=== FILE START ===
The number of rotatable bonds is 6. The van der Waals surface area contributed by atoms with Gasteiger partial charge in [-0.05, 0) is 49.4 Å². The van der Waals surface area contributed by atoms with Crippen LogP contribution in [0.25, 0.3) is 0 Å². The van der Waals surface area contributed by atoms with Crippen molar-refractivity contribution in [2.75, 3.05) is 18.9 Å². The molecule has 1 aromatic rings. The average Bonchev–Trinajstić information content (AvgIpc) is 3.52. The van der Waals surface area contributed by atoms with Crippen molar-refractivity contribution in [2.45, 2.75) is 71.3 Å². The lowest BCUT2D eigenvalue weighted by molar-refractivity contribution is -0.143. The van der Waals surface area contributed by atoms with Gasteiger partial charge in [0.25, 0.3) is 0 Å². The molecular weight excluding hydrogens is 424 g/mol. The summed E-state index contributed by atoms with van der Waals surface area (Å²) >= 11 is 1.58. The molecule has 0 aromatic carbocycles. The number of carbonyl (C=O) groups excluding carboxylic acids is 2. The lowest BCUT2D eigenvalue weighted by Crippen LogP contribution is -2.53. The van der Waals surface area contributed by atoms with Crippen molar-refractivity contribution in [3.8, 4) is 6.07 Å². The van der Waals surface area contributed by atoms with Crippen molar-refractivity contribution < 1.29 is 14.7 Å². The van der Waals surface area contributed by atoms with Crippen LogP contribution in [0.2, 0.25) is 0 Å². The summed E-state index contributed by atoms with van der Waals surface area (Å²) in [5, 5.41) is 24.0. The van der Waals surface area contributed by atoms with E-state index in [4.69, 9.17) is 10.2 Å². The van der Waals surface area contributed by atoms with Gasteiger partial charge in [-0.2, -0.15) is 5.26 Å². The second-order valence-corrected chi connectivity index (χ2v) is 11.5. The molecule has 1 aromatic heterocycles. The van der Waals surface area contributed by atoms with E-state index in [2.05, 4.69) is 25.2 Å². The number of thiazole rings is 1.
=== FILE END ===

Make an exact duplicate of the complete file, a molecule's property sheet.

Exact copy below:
The number of rotatable bonds is 6. The van der Waals surface area contributed by atoms with Gasteiger partial charge in [-0.05, 0) is 49.4 Å². The van der Waals surface area contributed by atoms with Crippen LogP contribution in [0.25, 0.3) is 0 Å². The van der Waals surface area contributed by atoms with Crippen molar-refractivity contribution in [2.75, 3.05) is 18.9 Å². The molecule has 1 aromatic rings. The average Bonchev–Trinajstić information content (AvgIpc) is 3.52. The van der Waals surface area contributed by atoms with Crippen molar-refractivity contribution in [2.45, 2.75) is 71.3 Å². The lowest BCUT2D eigenvalue weighted by molar-refractivity contribution is -0.143. The van der Waals surface area contributed by atoms with Gasteiger partial charge in [0.25, 0.3) is 0 Å². The molecular weight excluding hydrogens is 424 g/mol. The summed E-state index contributed by atoms with van der Waals surface area (Å²) >= 11 is 1.58. The molecule has 0 aromatic carbocycles. The number of carbonyl (C=O) groups excluding carboxylic acids is 2. The lowest BCUT2D eigenvalue weighted by Crippen LogP contribution is -2.53. The van der Waals surface area contributed by atoms with Crippen molar-refractivity contribution in [3.8, 4) is 6.07 Å². The van der Waals surface area contributed by atoms with Crippen molar-refractivity contribution < 1.29 is 14.7 Å². The van der Waals surface area contributed by atoms with Crippen LogP contribution in [0.2, 0.25) is 0 Å². The summed E-state index contributed by atoms with van der Waals surface area (Å²) in [5, 5.41) is 24.0. The van der Waals surface area contributed by atoms with E-state index in [4.69, 9.17) is 10.2 Å². The van der Waals surface area contributed by atoms with Gasteiger partial charge in [-0.2, -0.15) is 5.26 Å². The second-order valence-corrected chi connectivity index (χ2v) is 11.5. The molecule has 1 aromatic heterocycles. The van der Waals surface area contributed by atoms with E-state index in [2.05, 4.69) is 25.2 Å². The number of thiazole rings is 1.